JULY 10, 2006 -- POSTED AT 9:00 P.M. CDT
PARAGOULD, AR -- You might think it would be easy for an expecting mother to find a doctor for their pre-natal care, but that's not always the case, especially when your only form of payment is Medicaid. Tanya Gibson is a 25 year old expecting mother on Medicaid. 5 months along, her OB/GYN Doctor in Paragould decides to retire.
"I was scared to death. What am I going to do now? How's my baby going to be cared for? Who's going to deliver my baby?" says Tanya Gibson of Paragould.
Since Gibson's current doctor is closing down, other clinics have told her to try elsewhere. She's called around other cities and they all have at least a 2 month Medicaid waiting list. On top of all of this, Gibson says she's also had complications with the pregnancy.
"I don't feel safe having to drive and then the financial strain it would put. With the complications, I'm not able to work, so you know, what do you do? I don't know," says Gibson.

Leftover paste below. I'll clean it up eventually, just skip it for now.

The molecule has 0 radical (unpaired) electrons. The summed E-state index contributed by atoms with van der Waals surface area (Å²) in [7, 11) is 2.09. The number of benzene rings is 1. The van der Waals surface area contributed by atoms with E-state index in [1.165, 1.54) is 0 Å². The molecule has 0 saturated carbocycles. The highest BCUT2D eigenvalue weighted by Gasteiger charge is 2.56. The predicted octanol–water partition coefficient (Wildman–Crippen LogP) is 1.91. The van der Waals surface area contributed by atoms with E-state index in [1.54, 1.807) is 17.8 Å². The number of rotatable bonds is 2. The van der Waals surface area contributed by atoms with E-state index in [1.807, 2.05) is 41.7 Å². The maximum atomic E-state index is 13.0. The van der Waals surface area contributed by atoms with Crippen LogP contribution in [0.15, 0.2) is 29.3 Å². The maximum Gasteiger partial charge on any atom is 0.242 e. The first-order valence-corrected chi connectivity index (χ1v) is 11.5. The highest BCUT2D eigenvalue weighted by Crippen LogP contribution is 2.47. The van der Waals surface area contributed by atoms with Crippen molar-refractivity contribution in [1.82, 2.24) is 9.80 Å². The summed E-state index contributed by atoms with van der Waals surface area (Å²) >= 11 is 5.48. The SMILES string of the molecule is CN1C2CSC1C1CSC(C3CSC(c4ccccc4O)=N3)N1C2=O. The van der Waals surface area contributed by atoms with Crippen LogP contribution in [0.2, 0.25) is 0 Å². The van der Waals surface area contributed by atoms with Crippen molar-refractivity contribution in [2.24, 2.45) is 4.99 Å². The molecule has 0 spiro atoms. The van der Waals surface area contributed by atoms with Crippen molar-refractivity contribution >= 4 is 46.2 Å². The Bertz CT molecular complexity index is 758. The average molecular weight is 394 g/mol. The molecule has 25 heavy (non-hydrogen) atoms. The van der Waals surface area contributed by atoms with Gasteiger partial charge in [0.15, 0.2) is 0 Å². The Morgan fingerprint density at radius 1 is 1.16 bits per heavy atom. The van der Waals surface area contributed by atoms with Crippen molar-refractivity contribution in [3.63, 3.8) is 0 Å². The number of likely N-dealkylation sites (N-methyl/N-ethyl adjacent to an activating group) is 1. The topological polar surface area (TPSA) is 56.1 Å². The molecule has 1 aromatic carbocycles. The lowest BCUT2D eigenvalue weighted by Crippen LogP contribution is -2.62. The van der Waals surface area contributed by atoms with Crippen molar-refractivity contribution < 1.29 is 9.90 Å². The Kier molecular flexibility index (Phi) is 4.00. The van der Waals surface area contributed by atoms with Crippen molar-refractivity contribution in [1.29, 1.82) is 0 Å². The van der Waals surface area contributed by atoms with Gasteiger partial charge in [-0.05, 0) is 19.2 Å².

Local doctors say the patients aren't the only ones suffering financially; it's affecting the doctors as well.
"The reimbursement for Arkansas Medicaid is low compared to standard insurance," says Dr. Barry Hendrix, Co-Owner of Hendrix Medical Clinic in Paragould.
In addition, Hendrix says the Medicaid patients are usually your most high risk patients. Hendrix even referred to delivering children in this state as financial suicide to a doctor's practice.
"We as a state are finding ourselves in a position where doctors don't want to deliver babies. There's not that much money in it and there's a great deal of risk," says Dr. Hendrix.
But what has caused the change now?
"15, 20 years ago, almost every family practitioner delivered kids here. Now, Dr. Shed may be delivering a few more OB patients, but I'm about it. That's not a viable solution to delivering kids in this county," says Dr. Hendrix.